David O. Russell’s ‘Amsterdam’ Unfortunately Falls Flat
Sometimes, no matter how hard we try to like a movie, it simply doesn’t work for us. In those instances, I typically attempt to focus on what I did like and offer an explanation of why it fell short of expectations. And it’s that word, “expectations,” that is usually the culprit. High expectations often lead to disappointment, whereas ‘low’ or ‘no’ expectations at least have a shot of ending up with a pleasant surprise. So when the writer-director of Silver Linings Playbook (2012) and The Fighter (2010) rolls out Amsterdam, his first film in seven years, and his cast is filled with Oscar winners, Oscar nominees, and other talented actors…well, high expectations are in order. Unfortunately, so is the disappointment.
David O. Russell is the filmmaker noted above, and despite some disturbing accusations made against him recently, his cinematic track record and ability to attract deep and talented casts and crews make his new project something to check out. This one is inspired by the true story of a 1933 political conspiracy, and that’s where the story begins, before flashing back to 1918 and ultimately returning to 1933. It’s during the flashback where we see the beginnings of the friendship between Burt Berendsen (Oscar winner Christian Bale) and Harold Woodman (John David Washington).
It’s here that we also witness the presence of racism in the military during the Great War. When Burt and Harold are injured, they are cared for by nurse Valerie Voze (Margot Robbie). Harold and Valerie fall in love, and third wheel Burt joins them as a roommate in Amsterdam, where they live a blissful bohemian existence…right up until Burt returns home to his wife and Valerie vanishes.
Returning to 1933, we find Burt is a doctor experimenting with multiple medical options focused on injured war veterans, and Harold is a distinguished lawyer. Burt has a scarred face and a glass eye from his war injuries, and Harold has been contacted by the daughter (Taylor Swift) of their former commanding officer (Ed Begley Jr.). The daughter suspects foul play in the death of her father, who was scheduled to give a speech at an upcoming military reunion gala. Ms. Swift’s appearance is in fact swift, and leads to the murder and scandalous autopsy findings.
Going through all that happens next would be as convoluted on paper as it was on screen. There are so many characters and so many storylines and so many familiar faces that the film couldn’t possibly be expected to flow smoothly. And it doesn’t. A mention of some of the supporting cast includes standout Anya Taylor-Joy as the wife of filthy rich Tom Voze, played by (Oscar winner) Rami Malek.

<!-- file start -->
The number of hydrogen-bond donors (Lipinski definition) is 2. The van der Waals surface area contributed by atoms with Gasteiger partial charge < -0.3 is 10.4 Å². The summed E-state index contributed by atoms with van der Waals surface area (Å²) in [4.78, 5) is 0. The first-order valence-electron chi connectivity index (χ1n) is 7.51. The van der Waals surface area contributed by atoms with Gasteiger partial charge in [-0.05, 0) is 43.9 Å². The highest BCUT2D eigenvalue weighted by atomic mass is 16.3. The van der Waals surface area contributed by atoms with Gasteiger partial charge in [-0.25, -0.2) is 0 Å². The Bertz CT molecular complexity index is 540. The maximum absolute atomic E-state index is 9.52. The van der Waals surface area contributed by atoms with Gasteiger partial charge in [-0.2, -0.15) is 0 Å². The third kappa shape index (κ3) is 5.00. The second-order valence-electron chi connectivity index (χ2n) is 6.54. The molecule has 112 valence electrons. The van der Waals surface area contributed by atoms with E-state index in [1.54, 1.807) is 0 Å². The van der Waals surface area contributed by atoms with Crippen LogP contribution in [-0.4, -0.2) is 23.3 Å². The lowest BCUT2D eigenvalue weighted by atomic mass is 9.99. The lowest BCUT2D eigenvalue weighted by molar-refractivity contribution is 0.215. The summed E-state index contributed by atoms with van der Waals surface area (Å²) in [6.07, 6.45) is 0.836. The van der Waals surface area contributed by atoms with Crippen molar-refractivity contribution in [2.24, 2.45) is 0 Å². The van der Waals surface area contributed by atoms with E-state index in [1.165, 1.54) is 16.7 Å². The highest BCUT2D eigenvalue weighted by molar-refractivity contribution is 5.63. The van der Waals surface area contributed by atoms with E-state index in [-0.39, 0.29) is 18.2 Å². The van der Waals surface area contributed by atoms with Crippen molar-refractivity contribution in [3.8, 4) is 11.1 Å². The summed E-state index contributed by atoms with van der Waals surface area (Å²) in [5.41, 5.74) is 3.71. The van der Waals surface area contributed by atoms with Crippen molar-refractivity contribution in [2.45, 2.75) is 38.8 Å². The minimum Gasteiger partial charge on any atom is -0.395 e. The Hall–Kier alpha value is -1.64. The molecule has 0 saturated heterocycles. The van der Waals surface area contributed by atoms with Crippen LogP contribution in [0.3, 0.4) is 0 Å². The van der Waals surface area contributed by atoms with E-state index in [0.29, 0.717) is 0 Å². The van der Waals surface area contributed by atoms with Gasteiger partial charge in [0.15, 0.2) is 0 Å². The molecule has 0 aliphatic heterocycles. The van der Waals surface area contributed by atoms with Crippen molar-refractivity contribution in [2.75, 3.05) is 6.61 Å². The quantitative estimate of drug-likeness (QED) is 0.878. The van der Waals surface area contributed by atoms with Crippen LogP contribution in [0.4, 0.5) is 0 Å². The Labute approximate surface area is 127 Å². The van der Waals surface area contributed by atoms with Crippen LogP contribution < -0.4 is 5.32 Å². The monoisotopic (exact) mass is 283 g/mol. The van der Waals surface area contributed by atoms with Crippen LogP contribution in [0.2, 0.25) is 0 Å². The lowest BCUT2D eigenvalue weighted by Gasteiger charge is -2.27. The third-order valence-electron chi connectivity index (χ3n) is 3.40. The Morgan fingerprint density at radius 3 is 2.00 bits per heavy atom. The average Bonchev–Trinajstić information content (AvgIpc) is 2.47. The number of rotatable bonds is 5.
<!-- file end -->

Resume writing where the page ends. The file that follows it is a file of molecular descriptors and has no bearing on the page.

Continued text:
When the murder occurs, Burt and Harold are the prime suspects of the detectives, played by Matthias Schoenaerts and Alessandro Nivola. Andrea Riseborough plays Burt’s estranged and ultra-snobby wife Beatrice, while Chris Rock is another old war buddy of our wrongfully accused murder suspects. Robert DeNiro (another Oscar winner) plays General Gil Dillenbeck (who we learn is based on real-life Major General Smedley Butler). Others making an appearance include Michael Shannon and Mike Myers as American and British spies, Timothy Olyphant as an undefined henchman, Zoe Saldana as the autopsy nurse, and the always dependable Colleen Camp and Beth Grant. Now you understand what I mean by so many characters and familiar faces.
All of the actors are as strong as you would expect. Mr. Bale and Ms. Robbie go “big,” while Mr. Washington stays in a low-key mode for balance. The film has an unusual look through the camera of 3-time Oscar-winning cinematographer Emmanuel Lubezki, and seems to be filled with an endless stream of close-ups shot upward at the subject’s face. It’s not a whodunnit since we see the crime happen, and instead is more of a “we must solve the case to avoid prison” – kind of a quasi-comedy caper film, only they aren’t trying to get away with anything. It’s also not quite a farce, and is a madcap with a shortage of “mad.” We see the power play between various factions that catches the unsuspecting types in the crosshairs, while raising points of fascism, anti-Semitism, and racism.
The film meanders when it’s not downright choppy, and it often plays like a scripted series trying too hard to appear improvisational. I believe the message is the power of friendship and love wins over the lust for power, however, it’s hard to know for sure. Drake as an Executive Producer adds an element of interest, but as a movie, this one mostly falls flat despite the efforts of a sterling cast.